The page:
The temperatures are continuing to rise. With a heat index around 105 degrees The Team has learned to embrace the benefits of early mornings. Everyone is becoming increasing comfortable with all aspects of FIREMON and the pace of completing plots has picked up, averaging 2 plots per day.
We are finding the forest in Ironton to be quite peaceful. Coming across new species is also exciting as in the instance of ginseng (only to be picked in the fall with a permit) and a giant Cucumber Magnolia tree, measured at approximately 135 ft tall.
Earning a much needed break, the corps members headed north to escape the heat and soak in the amazing scenery of Canada. A great time was had by all including a stop at Niagra Falls, relaxing and canoeing at Algonquin Provincial Park, and for the some, a 200 foot bungee!! All members have returned safely and are currently participating in the FFT2 Red Card training and are becoming certified Wildland Firefighters!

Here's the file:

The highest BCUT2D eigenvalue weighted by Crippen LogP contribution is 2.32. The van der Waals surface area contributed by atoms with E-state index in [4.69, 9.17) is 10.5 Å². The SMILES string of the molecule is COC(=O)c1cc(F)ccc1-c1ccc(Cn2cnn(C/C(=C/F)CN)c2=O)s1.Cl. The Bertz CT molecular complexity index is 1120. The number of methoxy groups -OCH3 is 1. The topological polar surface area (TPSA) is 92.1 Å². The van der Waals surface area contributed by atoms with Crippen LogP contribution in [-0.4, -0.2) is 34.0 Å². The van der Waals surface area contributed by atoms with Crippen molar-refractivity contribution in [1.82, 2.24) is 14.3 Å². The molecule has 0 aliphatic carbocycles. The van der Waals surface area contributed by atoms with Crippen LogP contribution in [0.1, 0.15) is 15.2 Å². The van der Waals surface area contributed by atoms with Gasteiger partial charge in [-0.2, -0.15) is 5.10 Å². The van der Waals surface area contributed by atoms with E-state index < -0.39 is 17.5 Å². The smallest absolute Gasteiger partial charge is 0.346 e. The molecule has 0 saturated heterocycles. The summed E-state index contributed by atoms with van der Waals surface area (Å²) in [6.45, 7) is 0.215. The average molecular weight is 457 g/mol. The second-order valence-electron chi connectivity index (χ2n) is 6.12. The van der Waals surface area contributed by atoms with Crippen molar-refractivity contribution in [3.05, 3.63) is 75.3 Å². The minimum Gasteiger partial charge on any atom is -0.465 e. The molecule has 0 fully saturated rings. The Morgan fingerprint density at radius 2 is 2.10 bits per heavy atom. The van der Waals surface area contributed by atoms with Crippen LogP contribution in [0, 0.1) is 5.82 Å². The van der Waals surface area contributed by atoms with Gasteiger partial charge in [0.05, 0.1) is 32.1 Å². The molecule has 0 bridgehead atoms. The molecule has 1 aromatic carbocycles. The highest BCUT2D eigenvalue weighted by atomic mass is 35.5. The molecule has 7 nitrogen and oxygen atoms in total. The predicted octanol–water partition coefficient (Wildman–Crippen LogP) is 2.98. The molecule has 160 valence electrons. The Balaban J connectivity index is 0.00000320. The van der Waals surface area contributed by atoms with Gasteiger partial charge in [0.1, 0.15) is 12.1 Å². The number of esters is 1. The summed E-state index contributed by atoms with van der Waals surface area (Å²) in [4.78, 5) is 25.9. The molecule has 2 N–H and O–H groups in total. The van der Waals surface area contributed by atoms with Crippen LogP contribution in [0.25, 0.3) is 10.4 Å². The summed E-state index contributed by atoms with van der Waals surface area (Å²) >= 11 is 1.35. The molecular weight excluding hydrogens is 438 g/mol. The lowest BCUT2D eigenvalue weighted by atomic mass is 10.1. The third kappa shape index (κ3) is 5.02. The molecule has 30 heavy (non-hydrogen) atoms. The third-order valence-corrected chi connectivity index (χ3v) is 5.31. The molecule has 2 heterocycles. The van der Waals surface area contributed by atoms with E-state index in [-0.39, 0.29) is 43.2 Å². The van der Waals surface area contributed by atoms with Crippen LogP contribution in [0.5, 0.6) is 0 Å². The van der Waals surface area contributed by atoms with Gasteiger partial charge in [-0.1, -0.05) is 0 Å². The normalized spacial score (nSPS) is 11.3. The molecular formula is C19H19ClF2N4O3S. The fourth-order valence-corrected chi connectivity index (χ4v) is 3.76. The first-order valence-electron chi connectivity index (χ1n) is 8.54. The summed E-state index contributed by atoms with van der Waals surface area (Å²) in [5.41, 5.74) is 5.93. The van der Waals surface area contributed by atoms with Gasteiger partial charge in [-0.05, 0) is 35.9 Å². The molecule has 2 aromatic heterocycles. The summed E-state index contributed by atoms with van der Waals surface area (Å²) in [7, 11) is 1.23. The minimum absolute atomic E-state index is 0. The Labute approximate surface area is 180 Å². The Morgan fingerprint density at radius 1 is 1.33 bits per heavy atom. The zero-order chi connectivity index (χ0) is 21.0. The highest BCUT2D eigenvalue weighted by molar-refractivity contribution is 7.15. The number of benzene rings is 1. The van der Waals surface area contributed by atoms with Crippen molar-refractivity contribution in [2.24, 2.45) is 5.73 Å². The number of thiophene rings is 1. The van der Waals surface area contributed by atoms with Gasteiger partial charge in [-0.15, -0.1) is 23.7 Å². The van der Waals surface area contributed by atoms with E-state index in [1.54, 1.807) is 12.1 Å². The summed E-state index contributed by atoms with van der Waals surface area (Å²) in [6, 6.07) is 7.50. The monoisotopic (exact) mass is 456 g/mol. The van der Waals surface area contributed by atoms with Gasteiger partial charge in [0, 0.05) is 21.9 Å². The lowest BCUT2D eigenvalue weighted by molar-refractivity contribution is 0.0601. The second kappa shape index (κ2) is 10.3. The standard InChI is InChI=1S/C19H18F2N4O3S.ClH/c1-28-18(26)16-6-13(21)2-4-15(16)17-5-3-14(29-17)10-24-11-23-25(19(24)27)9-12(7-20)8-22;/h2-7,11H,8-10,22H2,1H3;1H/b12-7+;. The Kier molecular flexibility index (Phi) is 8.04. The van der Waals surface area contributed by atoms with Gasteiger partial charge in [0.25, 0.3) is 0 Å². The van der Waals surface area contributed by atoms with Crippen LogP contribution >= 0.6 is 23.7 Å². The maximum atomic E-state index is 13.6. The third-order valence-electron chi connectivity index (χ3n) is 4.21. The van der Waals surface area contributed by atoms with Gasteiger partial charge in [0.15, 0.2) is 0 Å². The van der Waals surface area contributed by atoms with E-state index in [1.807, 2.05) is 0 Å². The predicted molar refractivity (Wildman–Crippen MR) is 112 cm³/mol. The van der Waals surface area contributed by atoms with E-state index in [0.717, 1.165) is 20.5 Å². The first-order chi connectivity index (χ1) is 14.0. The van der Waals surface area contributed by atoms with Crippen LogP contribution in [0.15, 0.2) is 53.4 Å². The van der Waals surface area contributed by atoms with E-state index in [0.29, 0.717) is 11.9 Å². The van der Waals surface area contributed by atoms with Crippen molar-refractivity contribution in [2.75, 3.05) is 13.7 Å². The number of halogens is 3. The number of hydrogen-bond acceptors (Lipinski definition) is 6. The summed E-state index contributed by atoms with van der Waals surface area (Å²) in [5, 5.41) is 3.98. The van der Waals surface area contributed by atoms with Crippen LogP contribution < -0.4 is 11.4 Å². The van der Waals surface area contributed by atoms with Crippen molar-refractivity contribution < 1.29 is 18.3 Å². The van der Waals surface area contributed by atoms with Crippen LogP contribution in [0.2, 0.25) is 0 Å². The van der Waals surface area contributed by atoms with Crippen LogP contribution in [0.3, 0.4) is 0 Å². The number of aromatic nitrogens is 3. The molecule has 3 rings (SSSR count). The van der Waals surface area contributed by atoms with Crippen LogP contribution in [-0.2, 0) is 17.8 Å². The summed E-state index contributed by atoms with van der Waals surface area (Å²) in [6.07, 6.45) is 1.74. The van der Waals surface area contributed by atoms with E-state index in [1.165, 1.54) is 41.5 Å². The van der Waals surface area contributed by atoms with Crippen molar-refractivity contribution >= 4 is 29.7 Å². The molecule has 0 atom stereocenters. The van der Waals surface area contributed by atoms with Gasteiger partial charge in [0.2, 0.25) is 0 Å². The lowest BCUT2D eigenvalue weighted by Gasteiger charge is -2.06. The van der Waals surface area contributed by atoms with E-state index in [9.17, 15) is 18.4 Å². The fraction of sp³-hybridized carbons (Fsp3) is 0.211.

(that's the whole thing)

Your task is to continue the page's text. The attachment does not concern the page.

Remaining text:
Started work on Baker station, in the Stanislaus National Forest. We scraped, primed and painted two buildings of eight at the site. We also built 30 shutters for windows and two for doors. All of these were installed to completion. We also painted the interior of the cook house because of a few rainy afternoons
We continued to restore Plummer Ridge Guard Station. Removed old flooring, scraped glue and paper from sub-floor, installed moisture barrier, laid wood laminate flooring in all rooms, closets and bathrooms. Scraped lead paint off old shutters, primed and painted exteriors, stenciled on new numbers to all shutters, placed shutters back on building. Touched up paint of entire interior of cabin, sanded bottoms of all interior doors to make room for newly installed flooring, installed new cabinet knobs, patched holes in flooring, cleaned all surfaces, met with Jay Watson, built three new shutters for garage, primed, painted and installed. We screwed in new latches for interior windows without hinges.
Attended prescribed burn with Grizzly Flats Fire Fighters.
July 11-July 17
Ice Lake Trail